Horizontal Rule
Am. J. Ind. Med. 31:609-618, 1997.


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Adolescent occupational injuries requiring hospital emergency department treatment: a nationally representative sample

Larry A. Layne, Dawn N. Castillo, Nancy Stout, and Patricia Cutlip
Abstract
Horizontal Rule

Data from a nationally representative sample of emergency departments for the 6-month period July through December 1992 were used to examine nonfatal occupational injuries sustained by adolescents aged 14 through 17 years. There were 679 occupational injuries, corresponding to an estimated 37,405 injuries nationwide. Males constituted 65.8% of the injury victims. The injury rate for males was 7.0 per 100 full-time employees, compared with 4.4 for females. Lacerations to the hand or finger accounted for 25.6% of all injuries. The majority of injuries occurred in retail trades (53.7%), which also had the highest rate (6.3 per 100 full-time employees). Seventy-one percent of the injuries in retail trade occurred in eating and drinking establishments.

Horizontal Rule
Am. J. Public Health; 84(4):657-660, 1994.


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A detailed analysis of work-related injury among youth treated in emergency departments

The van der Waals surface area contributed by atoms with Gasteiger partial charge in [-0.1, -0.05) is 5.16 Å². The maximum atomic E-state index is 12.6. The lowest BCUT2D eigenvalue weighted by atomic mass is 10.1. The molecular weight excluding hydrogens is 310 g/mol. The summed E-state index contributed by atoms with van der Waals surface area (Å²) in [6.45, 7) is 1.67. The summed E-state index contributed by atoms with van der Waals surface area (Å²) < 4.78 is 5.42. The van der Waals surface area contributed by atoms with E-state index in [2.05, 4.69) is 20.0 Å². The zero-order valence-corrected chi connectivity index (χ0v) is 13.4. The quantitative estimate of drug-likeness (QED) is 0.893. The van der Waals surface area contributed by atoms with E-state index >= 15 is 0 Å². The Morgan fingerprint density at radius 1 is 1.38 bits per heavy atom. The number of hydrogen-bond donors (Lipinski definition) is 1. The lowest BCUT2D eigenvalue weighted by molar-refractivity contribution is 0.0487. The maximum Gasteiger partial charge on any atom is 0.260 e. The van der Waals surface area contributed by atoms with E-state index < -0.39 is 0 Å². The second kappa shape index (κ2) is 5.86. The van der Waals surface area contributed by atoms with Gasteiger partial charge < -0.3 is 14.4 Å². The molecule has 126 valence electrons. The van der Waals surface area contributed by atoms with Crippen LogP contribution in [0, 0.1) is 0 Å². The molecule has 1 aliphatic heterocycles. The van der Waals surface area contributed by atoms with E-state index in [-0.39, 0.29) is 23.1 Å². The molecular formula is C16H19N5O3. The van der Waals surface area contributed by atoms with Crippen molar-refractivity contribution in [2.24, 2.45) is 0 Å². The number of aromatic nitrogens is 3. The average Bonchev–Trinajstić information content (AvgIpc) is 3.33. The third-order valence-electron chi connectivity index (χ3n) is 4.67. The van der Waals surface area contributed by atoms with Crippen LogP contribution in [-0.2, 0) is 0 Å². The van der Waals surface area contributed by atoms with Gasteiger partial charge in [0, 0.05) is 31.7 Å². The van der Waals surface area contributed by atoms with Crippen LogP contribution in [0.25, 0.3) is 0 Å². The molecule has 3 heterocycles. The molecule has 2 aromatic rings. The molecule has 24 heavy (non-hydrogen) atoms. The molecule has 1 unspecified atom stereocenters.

Elizabeth B. Knight, Dawn N. Castillo, and Larry A. Layne
Abstract
Horizontal Rule

Telephone interviews were conducted with 146 14- to 16-year-olds who incurred an occupational injury treated in an emergency department during the period July through September 1992. Thirty-two percent of the injuries occurred as the result of using equipment. Over half the workers reported not having received prior training on how to avoid injury. The injury limited normal activities for at least 1 day for 68% of the youth and for more than a week for 25%, corresponding to an estimated 6,208 (95% CI: 4,277, 8,139) and 2,639 (95% CI: 1,580, 3,699) youths nationwide, respectively. Employment in retail trades, equipment use, lack of training, and burn injuries were associated with increased limitation of normal activities. Nineteen percent of the youths appear to have been injured in jobs declared to be hazardous, or typically prohibited for their age (14- and 15-year-olds) under federal child labor laws. The prohibited job directly contributed to the injury in 64% of these cases.

Horizontal Rule
Am. J. Ind. Med. 27:793-805, 1995.